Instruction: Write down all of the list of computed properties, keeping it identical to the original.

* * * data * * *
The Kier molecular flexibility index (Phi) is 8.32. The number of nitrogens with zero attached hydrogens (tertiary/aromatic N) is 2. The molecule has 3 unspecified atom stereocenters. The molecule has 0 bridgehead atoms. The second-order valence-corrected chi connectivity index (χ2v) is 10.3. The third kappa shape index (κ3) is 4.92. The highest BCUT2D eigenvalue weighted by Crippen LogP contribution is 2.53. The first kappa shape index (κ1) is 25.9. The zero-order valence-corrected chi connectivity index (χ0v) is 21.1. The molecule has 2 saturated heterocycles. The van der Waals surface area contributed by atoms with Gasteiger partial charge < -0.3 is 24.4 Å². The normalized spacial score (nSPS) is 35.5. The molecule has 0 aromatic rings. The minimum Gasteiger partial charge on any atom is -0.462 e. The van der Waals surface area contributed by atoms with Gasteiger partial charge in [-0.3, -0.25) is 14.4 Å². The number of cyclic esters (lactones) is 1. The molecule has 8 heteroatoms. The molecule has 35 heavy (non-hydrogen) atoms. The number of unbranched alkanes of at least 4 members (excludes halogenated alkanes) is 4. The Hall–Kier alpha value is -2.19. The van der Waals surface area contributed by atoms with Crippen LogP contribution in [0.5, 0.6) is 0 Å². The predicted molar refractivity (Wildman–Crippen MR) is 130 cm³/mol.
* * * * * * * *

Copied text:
The Kier molecular flexibility index (Phi) is 8.32. The number of nitrogens with zero attached hydrogens (tertiary/aromatic N) is 2. The molecule has 3 unspecified atom stereocenters. The molecule has 0 bridgehead atoms. The second-order valence-corrected chi connectivity index (χ2v) is 10.3. The third kappa shape index (κ3) is 4.92. The highest BCUT2D eigenvalue weighted by Crippen LogP contribution is 2.53. The first kappa shape index (κ1) is 25.9. The zero-order valence-corrected chi connectivity index (χ0v) is 21.1. The molecule has 2 saturated heterocycles. The van der Waals surface area contributed by atoms with Gasteiger partial charge < -0.3 is 24.4 Å². The normalized spacial score (nSPS) is 35.5. The molecule has 0 aromatic rings. The minimum Gasteiger partial charge on any atom is -0.462 e. The van der Waals surface area contributed by atoms with Gasteiger partial charge in [-0.3, -0.25) is 14.4 Å². The number of cyclic esters (lactones) is 1. The molecule has 8 heteroatoms. The molecule has 35 heavy (non-hydrogen) atoms. The number of unbranched alkanes of at least 4 members (excludes halogenated alkanes) is 4. The Hall–Kier alpha value is -2.19. The van der Waals surface area contributed by atoms with Crippen LogP contribution in [0.5, 0.6) is 0 Å². The predicted molar refractivity (Wildman–Crippen MR) is 130 cm³/mol.